(Thanks for the tip, [alex]!)

Continue reading “Raspberry Pi Crazy Guitar Rig Turns You Into A Hard ‘N Heavy One-Man Band”

3D-Printed Adapter Keeps Your Guitar In Tune And In Style

If you like building or upgrading guitars, you may have already learned the valuable lesson that the devil absolutely is in the detail when it comes to to replacement parts. Maybe you became aware that there are two types of Telecaster bridges right after you drilled the holes through the body and noticed things just didn’t quite fit. Or maybe you liked the looks of those vintage locking tuners and the vibe you associate with them, only to realize later that the “vintage” part also refers to the headstock, and the holes in your modern one are too big.

The latter case recently happened to [Michael Könings], so he did what everyone with a 3D printer would: make an adapter. Sure, you can also buy them, but where’s the fun in that? Plus, the solution is as simple as it sounds. [Michael] modelled an adaptor to bridge the gap between the headstock holes and the tuner shaft, but unlike the commercial counterpart that are mounted only on one side, his fills up the entire hole and fits the entire construct tightly together. For even more overall stability, he added an interlocking mechanism on the back side that keeps all the adaptors in line, and also allows for some possible distance differences.

[Michael] initially considered using wood filament for cosmetic reasons, but due to lack of the material went with simple white PLA instead. In the end, it doesn’t matter too much, as most of it hides under the new tuners’ metal covers anyway — and the small parts that are visible will serve as a great reminder of this lesson in guitar variety. Speaking of 3D printing and guitar variety, now that we reached the headstock, and have seen bodies for a while already (including bass), only 3D-printed guitar necks are missing. Well, we’ve had them on violins though, even with 6 strings, but they also don’t have to deal with frets and have a bit less tension going on.

Axe Hacks: New Sounds For Your Electric Guitar Beginning From What Makes Them Tick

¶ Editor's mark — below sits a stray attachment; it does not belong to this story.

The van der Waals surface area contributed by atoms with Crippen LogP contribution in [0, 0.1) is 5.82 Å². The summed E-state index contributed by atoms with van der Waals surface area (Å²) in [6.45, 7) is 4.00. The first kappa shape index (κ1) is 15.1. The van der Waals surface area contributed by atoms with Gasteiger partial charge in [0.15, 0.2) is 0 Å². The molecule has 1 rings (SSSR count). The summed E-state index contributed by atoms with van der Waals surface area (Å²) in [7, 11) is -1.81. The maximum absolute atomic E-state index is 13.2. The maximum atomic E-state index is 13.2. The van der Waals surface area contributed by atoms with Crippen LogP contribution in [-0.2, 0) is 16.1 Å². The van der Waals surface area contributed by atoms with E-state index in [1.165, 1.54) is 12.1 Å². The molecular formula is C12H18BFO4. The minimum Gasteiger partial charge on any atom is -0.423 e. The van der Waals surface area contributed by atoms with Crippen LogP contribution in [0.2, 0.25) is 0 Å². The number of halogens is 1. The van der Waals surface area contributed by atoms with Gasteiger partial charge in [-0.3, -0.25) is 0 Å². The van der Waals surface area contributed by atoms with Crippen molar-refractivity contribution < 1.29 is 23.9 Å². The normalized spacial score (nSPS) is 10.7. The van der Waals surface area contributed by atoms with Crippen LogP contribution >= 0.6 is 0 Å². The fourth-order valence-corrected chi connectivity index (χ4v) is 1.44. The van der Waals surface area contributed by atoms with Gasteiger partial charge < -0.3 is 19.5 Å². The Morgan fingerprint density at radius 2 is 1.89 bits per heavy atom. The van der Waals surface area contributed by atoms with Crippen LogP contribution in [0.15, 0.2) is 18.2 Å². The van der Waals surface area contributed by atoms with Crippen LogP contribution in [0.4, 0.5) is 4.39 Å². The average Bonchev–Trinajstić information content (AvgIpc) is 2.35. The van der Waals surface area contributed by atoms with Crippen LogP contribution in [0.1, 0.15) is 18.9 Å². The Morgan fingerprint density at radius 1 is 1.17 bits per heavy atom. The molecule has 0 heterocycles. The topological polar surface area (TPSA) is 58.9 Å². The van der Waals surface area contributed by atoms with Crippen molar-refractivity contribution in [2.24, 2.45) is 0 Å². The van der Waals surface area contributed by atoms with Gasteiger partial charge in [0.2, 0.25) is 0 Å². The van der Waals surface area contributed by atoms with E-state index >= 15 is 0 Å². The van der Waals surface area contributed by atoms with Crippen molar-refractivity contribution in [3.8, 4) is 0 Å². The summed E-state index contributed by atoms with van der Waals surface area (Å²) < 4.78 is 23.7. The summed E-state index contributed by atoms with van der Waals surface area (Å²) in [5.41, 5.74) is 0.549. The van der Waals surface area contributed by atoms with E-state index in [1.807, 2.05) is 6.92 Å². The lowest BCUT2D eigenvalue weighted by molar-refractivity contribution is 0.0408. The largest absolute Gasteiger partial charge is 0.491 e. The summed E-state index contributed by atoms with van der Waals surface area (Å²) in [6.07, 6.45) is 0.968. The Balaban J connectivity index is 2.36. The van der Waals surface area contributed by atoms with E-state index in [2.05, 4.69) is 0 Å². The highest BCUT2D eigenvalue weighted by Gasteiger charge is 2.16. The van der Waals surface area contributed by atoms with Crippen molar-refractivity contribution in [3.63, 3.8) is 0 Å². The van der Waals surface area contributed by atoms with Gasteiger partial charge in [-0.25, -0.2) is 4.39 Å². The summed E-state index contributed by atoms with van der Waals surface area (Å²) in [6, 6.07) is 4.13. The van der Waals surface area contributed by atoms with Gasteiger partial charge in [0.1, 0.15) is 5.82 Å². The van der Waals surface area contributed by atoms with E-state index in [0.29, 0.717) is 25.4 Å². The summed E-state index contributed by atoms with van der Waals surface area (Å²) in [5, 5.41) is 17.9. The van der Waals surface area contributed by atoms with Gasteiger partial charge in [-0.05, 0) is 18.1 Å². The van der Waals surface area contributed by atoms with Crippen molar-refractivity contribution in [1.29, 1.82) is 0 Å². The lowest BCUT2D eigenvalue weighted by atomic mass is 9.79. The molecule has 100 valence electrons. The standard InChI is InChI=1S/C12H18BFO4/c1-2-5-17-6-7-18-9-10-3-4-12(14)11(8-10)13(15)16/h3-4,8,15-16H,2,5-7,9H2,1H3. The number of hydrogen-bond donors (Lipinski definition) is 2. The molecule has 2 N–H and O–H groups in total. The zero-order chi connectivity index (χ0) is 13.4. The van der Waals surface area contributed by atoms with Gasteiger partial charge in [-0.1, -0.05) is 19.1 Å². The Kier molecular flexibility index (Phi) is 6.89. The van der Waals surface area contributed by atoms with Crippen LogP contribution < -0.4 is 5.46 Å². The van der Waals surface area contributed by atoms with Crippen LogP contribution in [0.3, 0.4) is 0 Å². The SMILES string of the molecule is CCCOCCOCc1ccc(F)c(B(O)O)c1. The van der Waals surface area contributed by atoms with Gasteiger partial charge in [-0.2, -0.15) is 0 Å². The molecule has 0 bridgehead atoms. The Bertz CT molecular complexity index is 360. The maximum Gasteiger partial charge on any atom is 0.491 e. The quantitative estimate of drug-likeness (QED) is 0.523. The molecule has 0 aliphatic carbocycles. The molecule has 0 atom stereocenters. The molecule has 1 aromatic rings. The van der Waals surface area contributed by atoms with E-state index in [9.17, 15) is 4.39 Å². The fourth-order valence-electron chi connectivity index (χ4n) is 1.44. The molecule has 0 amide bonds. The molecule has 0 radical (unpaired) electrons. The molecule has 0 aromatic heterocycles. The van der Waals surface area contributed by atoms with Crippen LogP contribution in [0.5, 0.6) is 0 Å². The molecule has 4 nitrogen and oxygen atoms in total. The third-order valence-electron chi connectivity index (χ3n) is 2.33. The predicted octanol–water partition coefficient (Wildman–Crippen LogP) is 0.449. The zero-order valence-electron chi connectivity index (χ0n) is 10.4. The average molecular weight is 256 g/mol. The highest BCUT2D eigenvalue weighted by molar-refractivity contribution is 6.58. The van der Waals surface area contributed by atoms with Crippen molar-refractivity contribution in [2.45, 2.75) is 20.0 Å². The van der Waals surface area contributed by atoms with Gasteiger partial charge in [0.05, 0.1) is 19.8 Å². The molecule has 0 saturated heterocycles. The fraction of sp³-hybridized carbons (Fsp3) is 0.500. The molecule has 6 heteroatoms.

Creating music is a perfect hobby for anyone into hacking, and the amount of musical hacks and self-made instruments we come across here makes that supremely evident. It’s just a great match: you can either go full-on into engineering mode as music is in the end “just” applied physics, or simply ignore all of the theory and take an artistic approach by simply doing whatever feels right. The sweet spot is of course somewhere in between — a solid grasp of some music theory fundamentals won’t hurt, but too much overthinking eventually will.

The obvious choice to combine a favorite pastime like electronics or programming with creating music would be in the realm of electronic music, and as compelling as building synthesizers sounds, I’ll be going for the next best thing instead: the electric guitar. Despite its general popularity, the enormous potential that lies within the electric guitar is rarely fully utilized. Everyone seems to just focus on amp settings and effect pedals when looking for that special or unique sound, while the guitar itself is seen as this immutable object bestowed on us by the universe with all its predestined, magical characteristics. Toggle a pickup switch, and if we’re feeling extra perky, give that tone pot a little spin, that’s all there is to it.

The thing is, the guitar’s electrical setup — or wiring — in its stock form simply is as boring and generic as it can get. Sure, it’s a safe choice that does the job well enough, but there’s this entirely different world of tonal variety and individual controllability locked inside of it, and all it really takes is a screwdriver and soldering iron to release it. Plus, this might serve as an interesting application area to dive into simple analog electronics, so even if guitars aren’t your thing yet, maybe this will tickle your creativity bone. And if bass is more your thing, well, let me be ignorant and declare that a bass is just a longer guitar with thicker, lower-tuned strings, meaning everything that follows pretty much applies to bass as well, even if I talk about guitars.

However, in order to modify something, it helps to understand how it functions. So today, we’ll only focus on the basics of an electric guitar, i.e. what’s inside them and what defines and affects their tone. But don’t worry, once we have the fundamentals covered, we’ll be all settled to get to the juicy bits next time.

Continue reading “Axe Hacks: New Sounds For Your Electric Guitar Beginning From What Makes Them Tick”